Listener views: keep them out of radio programmes

I find myself becoming more and more disillusioned with Radio 3’s efforts to involve members of its listenership in its programmes. Tuning in has become something of a trial, whereby you risk running the gauntlet of listeners’ e-mails interrupting the programmed pieces of music. Now we’re bombarded by broadcasters reading out e-mails from listeners, offering their views on the greatest moment in classical music, their experience of an opera, or why they have fond memories of particular works.

This is of no interest to me whatsoever. Neither is my interest in classical music  going to be heightened by the supposed excitement of a Classical Chart Countdown, or competing with other listeners over ‘What is your favourite String Trio of All Time ?’



I’m not interested either in someone else’s fondness for individual pieces of music; what is it to me that Brian Bootlace of Snivelston loves Gounod’s Ave Maria because it reminds him of taking tea and biscuits on a walking holiday in Weston-Super-Mare ? The individual reaction to a piece of music is intensely private, a distillation of memory, personal experience and musical perception. it won’t be helped by hearing another’s reasons for liking it; in fact, the reactions of others can often be intrusive and interfere with your own hearing.

The author Jilly Cooper speaks in a recent article about keeping the listeners away. I agree. (I never thought I’d be agreeing with Jilly Cooper). A platform like Twitter offers the opportunity for dialogue with consumers, with audiences and listeners; it gives the illusion of personal dialogue, albeit one conducted over the internet where anyone following your ‘tweets’ can follow the conversation. It’s something that Twitter does well, but it has no place scheduled into radio programmes generally. Listeners have every right to correspond with broadcasters, to e-mail their views in to breakfast programmes, but I don’t tune in to the radio to hear them. I want to hear the music, not what someone else thinks about them. For that, I’ll go to the discussion boards or Twitter.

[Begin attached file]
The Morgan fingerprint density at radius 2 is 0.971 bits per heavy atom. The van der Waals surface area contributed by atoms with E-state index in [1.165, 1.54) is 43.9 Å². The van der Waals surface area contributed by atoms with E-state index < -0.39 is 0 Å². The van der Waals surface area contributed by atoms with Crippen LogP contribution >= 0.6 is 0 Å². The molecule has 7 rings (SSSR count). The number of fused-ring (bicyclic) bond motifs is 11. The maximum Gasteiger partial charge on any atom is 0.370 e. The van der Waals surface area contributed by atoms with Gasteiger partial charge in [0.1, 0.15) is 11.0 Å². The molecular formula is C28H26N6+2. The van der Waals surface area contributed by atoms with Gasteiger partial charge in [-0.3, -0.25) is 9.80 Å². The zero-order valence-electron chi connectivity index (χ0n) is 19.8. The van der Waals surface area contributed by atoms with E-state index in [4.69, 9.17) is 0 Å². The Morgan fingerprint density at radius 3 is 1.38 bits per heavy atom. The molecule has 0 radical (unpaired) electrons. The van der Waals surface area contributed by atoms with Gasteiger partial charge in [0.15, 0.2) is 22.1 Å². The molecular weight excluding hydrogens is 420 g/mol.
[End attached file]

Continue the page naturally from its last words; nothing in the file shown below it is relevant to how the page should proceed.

Any minute now, someone will rap on the screen and start muttering about ‘ownership’ and ‘participation.’ Arts organisations, particularly in the current budget-tightening era, need to reach out to their consumers, to involve them more and make them feel a part of their cultural provision – mainly in order to keep them coming to events and buying the tickets. But bringing this directly into on-air consumption by other listeners interferes with the music – the reason people tune in to begin with.

Keep listeners’ views out of the programmes, and let us enjoy the music for ourselves.


2 Responses

  1. Part of a wider debate about the dumbing-down of culture on the BBC, it seems: although none of the R3 presenters talk about their kids – at the moment…!

  2. I thought Radio 2 was bad enough with Zoe Ball asking listeners for e-mails in between talking about her kids!

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